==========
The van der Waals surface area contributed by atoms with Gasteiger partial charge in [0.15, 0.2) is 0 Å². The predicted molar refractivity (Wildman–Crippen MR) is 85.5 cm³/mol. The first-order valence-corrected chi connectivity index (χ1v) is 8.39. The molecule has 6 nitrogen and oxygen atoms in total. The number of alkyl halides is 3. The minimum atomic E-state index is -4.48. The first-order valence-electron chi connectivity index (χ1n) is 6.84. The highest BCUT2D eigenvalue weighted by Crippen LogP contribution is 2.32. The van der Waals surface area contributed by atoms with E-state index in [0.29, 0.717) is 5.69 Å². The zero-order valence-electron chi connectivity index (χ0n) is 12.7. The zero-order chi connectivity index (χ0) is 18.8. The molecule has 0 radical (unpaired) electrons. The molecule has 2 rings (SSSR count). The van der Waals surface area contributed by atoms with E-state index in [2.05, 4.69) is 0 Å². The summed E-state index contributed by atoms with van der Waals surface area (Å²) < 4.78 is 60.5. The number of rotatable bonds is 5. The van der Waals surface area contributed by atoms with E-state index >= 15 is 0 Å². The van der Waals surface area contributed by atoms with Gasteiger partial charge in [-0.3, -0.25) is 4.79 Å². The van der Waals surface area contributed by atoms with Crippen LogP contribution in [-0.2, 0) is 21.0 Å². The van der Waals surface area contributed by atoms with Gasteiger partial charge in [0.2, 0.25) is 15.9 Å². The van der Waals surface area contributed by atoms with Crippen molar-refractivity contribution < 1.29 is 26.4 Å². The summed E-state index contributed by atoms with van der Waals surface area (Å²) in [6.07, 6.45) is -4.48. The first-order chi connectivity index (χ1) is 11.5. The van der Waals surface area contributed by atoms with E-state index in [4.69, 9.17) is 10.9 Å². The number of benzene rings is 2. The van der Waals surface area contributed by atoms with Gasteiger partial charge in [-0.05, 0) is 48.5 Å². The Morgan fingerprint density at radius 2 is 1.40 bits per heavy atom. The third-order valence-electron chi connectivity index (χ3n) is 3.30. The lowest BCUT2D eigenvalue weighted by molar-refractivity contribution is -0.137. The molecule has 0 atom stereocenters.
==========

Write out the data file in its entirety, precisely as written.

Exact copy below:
The van der Waals surface area contributed by atoms with Gasteiger partial charge in [0.15, 0.2) is 0 Å². The predicted molar refractivity (Wildman–Crippen MR) is 85.5 cm³/mol. The first-order valence-corrected chi connectivity index (χ1v) is 8.39. The molecule has 6 nitrogen and oxygen atoms in total. The number of alkyl halides is 3. The minimum atomic E-state index is -4.48. The first-order valence-electron chi connectivity index (χ1n) is 6.84. The highest BCUT2D eigenvalue weighted by Crippen LogP contribution is 2.32. The van der Waals surface area contributed by atoms with E-state index in [0.29, 0.717) is 5.69 Å². The zero-order valence-electron chi connectivity index (χ0n) is 12.7. The zero-order chi connectivity index (χ0) is 18.8. The molecule has 0 radical (unpaired) electrons. The molecule has 2 rings (SSSR count). The van der Waals surface area contributed by atoms with E-state index in [2.05, 4.69) is 0 Å². The summed E-state index contributed by atoms with van der Waals surface area (Å²) < 4.78 is 60.5. The number of rotatable bonds is 5. The van der Waals surface area contributed by atoms with E-state index >= 15 is 0 Å². The van der Waals surface area contributed by atoms with Gasteiger partial charge in [-0.3, -0.25) is 4.79 Å². The van der Waals surface area contributed by atoms with Crippen LogP contribution in [-0.2, 0) is 21.0 Å². The van der Waals surface area contributed by atoms with Gasteiger partial charge in [0.2, 0.25) is 15.9 Å². The van der Waals surface area contributed by atoms with Crippen molar-refractivity contribution < 1.29 is 26.4 Å². The summed E-state index contributed by atoms with van der Waals surface area (Å²) in [6.07, 6.45) is -4.48. The first-order chi connectivity index (χ1) is 11.5. The van der Waals surface area contributed by atoms with E-state index in [4.69, 9.17) is 10.9 Å². The number of benzene rings is 2. The van der Waals surface area contributed by atoms with Gasteiger partial charge in [-0.05, 0) is 48.5 Å². The Morgan fingerprint density at radius 2 is 1.40 bits per heavy atom. The third-order valence-electron chi connectivity index (χ3n) is 3.30. The lowest BCUT2D eigenvalue weighted by molar-refractivity contribution is -0.137. The molecule has 0 atom stereocenters.